Minitab displays results for both the training and test data set. The test results indicate whether the model can adequately predict the response values for new observations, or properly summarize the relationships between the response and the predictor variables. The training results are usually more ideal than actual and are for reference only.
Click Select an Alternative Tree to open an interactive plot that includes a table of model summary statistics. Use the plot to investigate smaller trees with similar performance.
Typically, a tree with fewer terminal nodes gives a clearer picture of how each predictor variable affects the response values. A smaller tree also makes it easier to identify a few target groups for further studies. If the difference in prediction accuracy for a smaller tree is negligible, you can use the smaller tree to evaluate the relationships between the response and the predictor variables.
The number of total predictors available for the classification tree. This is the sum of the continuous and categorical predictors that you specify.
The number of important predictors in the classification tree. Important predictors are the variables that are used as primary or surrogate splitters.
You can use the Relative Variable Importance plot to display the order of relative variable importance. For instance, suppose 10 of 20 predictors are important in the classification tree, the Relative Variable Importance plot displays the variables in importance order.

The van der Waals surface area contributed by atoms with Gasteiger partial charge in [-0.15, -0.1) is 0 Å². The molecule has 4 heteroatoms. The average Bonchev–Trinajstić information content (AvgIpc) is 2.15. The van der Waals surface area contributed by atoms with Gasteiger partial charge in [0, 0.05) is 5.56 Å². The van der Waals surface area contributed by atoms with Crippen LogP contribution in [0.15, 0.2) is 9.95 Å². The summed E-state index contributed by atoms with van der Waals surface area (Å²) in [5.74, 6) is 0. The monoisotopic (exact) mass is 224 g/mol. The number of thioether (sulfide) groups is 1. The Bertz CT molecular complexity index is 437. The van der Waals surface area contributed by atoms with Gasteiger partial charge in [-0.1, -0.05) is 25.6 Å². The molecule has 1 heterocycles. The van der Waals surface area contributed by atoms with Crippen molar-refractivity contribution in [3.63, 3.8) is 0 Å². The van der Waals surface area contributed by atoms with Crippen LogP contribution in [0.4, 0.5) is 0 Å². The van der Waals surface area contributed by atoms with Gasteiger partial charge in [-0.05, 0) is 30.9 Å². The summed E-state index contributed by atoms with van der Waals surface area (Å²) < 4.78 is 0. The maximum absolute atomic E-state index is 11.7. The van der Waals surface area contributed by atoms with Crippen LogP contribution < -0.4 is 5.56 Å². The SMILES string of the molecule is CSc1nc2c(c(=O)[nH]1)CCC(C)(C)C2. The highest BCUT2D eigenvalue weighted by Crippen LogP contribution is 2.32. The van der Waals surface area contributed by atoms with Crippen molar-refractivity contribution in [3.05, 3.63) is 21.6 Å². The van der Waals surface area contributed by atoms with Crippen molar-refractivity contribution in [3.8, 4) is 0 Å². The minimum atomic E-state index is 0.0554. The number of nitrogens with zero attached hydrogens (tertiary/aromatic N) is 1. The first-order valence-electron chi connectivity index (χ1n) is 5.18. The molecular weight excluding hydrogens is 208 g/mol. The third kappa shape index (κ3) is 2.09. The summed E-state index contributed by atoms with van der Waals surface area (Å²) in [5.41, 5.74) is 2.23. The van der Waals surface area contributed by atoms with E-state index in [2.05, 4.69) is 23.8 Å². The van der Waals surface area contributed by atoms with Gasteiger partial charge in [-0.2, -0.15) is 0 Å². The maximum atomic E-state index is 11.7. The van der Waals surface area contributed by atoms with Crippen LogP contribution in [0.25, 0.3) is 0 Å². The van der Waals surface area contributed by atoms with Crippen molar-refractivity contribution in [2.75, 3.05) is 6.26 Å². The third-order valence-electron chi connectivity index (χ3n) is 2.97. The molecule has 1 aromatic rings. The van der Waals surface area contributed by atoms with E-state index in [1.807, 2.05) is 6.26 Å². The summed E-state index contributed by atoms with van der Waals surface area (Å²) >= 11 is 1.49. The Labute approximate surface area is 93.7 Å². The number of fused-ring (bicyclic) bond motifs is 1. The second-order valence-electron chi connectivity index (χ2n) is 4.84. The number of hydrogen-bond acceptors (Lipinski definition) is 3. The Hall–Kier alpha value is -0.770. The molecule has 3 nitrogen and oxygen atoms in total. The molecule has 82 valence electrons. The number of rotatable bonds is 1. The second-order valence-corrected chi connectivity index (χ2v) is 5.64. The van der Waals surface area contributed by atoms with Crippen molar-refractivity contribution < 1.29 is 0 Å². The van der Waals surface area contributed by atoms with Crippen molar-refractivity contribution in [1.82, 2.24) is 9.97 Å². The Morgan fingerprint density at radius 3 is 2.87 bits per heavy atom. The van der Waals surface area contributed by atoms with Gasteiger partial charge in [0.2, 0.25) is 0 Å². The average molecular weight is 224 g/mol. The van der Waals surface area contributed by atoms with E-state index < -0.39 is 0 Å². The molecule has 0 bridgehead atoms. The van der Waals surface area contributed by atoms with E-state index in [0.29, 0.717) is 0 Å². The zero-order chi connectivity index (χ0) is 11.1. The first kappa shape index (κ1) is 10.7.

A terminal node is a final node that cannot be split further.
Terminal nodes are the final purer groups identified using the classification tree method. You can use terminal node information to make predictions.
The minimum terminal node size is the terminal node with the smallest number of cases.
By default, Minitab sets the minimum number of cases allowed for a terminal node as 3 cases; however, your tree may have minimum terminal node sizes larger than 3. You can also change this threshold value in the Options subdialog box.
Minitab calculates the average of the negative log-likelihood function when the response is binary.
Compare the average –log-likelihood values for test from different models to determine the model with the best fit. The lower average –log-likelihood value indicates a better fit.
The ROC curve plots the true positive rate (TPR), also known as power, on the y-axis. The ROC curve plots the false positive rate (FPR), also known as type 1 error, on the x-axis. The area under an ROC curve indicates whether the classification tree is a good classifier.
For classification trees, the area under the ROC curve values range from 0.5 to 1. When a classification tree can perfectly separate the classes, then the area under the curve is 1. When a classification tree cannot separate the classes better than a random assignment, then the area under the curve is 0.5.
Minitab displays lift when the response is binary. The lift is the cumulative lift for the 10% of the data with the best chance of correct classification.
Lift represents the ratio of the target response divided by the average response. When lift is greater than 1, a segment of the data has a greater than expected response.
Misclassification cost is the relative misclassification cost. The cost is relative to a tree that predicts the most common outcome for every case. The relative cost accounts for the rate of error and the weighted cost.
The misclassification cost under Test represents the misclassification cost that occurs across all levels when Minitab uses the tree in the results instead of another tree to predict response values for new observations. Smaller values indicate that the tree in the results performs better. Values less than 1 indicate that the model in the results costs less than a model that predicts the most common outcome for every case.